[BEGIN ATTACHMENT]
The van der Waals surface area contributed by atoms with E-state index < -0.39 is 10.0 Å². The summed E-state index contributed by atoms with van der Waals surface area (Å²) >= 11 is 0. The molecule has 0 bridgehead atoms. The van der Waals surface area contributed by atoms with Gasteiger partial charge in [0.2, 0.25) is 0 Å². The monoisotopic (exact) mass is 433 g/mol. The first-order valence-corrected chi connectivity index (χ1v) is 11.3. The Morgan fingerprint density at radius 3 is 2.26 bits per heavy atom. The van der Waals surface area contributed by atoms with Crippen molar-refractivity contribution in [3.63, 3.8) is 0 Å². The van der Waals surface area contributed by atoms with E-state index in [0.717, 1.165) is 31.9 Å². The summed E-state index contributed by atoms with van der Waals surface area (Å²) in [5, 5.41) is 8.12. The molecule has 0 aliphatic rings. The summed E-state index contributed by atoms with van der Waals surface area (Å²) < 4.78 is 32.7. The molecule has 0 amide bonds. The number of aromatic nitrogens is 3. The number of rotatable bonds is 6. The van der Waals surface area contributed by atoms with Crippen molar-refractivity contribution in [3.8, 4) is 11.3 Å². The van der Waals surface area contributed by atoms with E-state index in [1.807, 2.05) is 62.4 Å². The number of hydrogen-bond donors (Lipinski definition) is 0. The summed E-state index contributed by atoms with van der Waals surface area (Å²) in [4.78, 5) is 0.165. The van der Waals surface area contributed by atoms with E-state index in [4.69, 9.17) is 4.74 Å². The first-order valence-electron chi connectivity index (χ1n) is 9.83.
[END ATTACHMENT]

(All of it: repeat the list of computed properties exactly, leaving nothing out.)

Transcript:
The van der Waals surface area contributed by atoms with E-state index < -0.39 is 10.0 Å². The summed E-state index contributed by atoms with van der Waals surface area (Å²) >= 11 is 0. The molecule has 0 bridgehead atoms. The van der Waals surface area contributed by atoms with Gasteiger partial charge in [0.2, 0.25) is 0 Å². The monoisotopic (exact) mass is 433 g/mol. The first-order valence-corrected chi connectivity index (χ1v) is 11.3. The Morgan fingerprint density at radius 3 is 2.26 bits per heavy atom. The van der Waals surface area contributed by atoms with Crippen molar-refractivity contribution in [3.63, 3.8) is 0 Å². The van der Waals surface area contributed by atoms with E-state index in [0.717, 1.165) is 31.9 Å². The summed E-state index contributed by atoms with van der Waals surface area (Å²) in [5, 5.41) is 8.12. The molecule has 0 aliphatic rings. The summed E-state index contributed by atoms with van der Waals surface area (Å²) < 4.78 is 32.7. The molecule has 0 amide bonds. The number of aromatic nitrogens is 3. The number of rotatable bonds is 6. The van der Waals surface area contributed by atoms with Crippen molar-refractivity contribution in [3.8, 4) is 11.3 Å². The van der Waals surface area contributed by atoms with E-state index in [1.807, 2.05) is 62.4 Å². The number of hydrogen-bond donors (Lipinski definition) is 0. The summed E-state index contributed by atoms with van der Waals surface area (Å²) in [4.78, 5) is 0.165. The van der Waals surface area contributed by atoms with E-state index in [4.69, 9.17) is 4.74 Å². The first-order valence-electron chi connectivity index (χ1n) is 9.83.